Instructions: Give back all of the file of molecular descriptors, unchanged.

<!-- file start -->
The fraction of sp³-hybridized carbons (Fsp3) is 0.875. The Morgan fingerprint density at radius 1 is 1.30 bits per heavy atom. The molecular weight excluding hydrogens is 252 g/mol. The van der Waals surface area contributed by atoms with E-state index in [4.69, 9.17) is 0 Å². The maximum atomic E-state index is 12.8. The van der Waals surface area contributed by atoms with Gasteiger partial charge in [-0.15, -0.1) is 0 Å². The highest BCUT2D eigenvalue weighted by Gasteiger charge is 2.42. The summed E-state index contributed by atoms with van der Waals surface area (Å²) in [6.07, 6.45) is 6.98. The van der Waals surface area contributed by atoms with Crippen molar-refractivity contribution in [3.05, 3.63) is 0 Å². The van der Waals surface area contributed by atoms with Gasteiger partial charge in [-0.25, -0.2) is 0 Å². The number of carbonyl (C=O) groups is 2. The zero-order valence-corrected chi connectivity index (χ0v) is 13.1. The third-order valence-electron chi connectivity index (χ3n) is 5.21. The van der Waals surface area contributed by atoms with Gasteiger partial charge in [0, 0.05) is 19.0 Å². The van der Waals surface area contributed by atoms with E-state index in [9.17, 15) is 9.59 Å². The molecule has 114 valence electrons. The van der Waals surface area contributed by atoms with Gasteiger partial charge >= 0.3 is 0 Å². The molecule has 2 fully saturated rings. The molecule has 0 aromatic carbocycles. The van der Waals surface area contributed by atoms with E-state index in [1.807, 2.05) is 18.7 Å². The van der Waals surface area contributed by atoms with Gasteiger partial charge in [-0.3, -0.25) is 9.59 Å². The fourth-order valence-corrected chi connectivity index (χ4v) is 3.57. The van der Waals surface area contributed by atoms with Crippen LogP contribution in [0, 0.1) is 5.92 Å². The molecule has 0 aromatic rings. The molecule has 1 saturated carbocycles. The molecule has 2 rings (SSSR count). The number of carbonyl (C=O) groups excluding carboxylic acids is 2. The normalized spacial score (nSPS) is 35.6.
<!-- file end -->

The fraction of sp³-hybridized carbons (Fsp3) is 0.875. The Morgan fingerprint density at radius 1 is 1.30 bits per heavy atom. The molecular weight excluding hydrogens is 252 g/mol. The van der Waals surface area contributed by atoms with E-state index in [4.69, 9.17) is 0 Å². The maximum atomic E-state index is 12.8. The van der Waals surface area contributed by atoms with Gasteiger partial charge in [-0.15, -0.1) is 0 Å². The highest BCUT2D eigenvalue weighted by Gasteiger charge is 2.42. The summed E-state index contributed by atoms with van der Waals surface area (Å²) in [6.07, 6.45) is 6.98. The van der Waals surface area contributed by atoms with Crippen molar-refractivity contribution in [3.05, 3.63) is 0 Å². The van der Waals surface area contributed by atoms with Gasteiger partial charge in [-0.25, -0.2) is 0 Å². The number of carbonyl (C=O) groups is 2. The zero-order valence-corrected chi connectivity index (χ0v) is 13.1. The third-order valence-electron chi connectivity index (χ3n) is 5.21. The van der Waals surface area contributed by atoms with Gasteiger partial charge in [0, 0.05) is 19.0 Å². The van der Waals surface area contributed by atoms with E-state index in [9.17, 15) is 9.59 Å². The molecule has 114 valence electrons. The van der Waals surface area contributed by atoms with Gasteiger partial charge >= 0.3 is 0 Å². The molecule has 2 fully saturated rings. The molecule has 0 aromatic carbocycles. The van der Waals surface area contributed by atoms with E-state index in [1.807, 2.05) is 18.7 Å². The van der Waals surface area contributed by atoms with Gasteiger partial charge in [-0.3, -0.25) is 9.59 Å². The fourth-order valence-corrected chi connectivity index (χ4v) is 3.57. The van der Waals surface area contributed by atoms with Crippen LogP contribution in [0, 0.1) is 5.92 Å². The molecule has 0 aromatic rings. The molecule has 1 saturated carbocycles. The molecule has 2 rings (SSSR count). The number of carbonyl (C=O) groups excluding carboxylic acids is 2. The normalized spacial score (nSPS) is 35.6.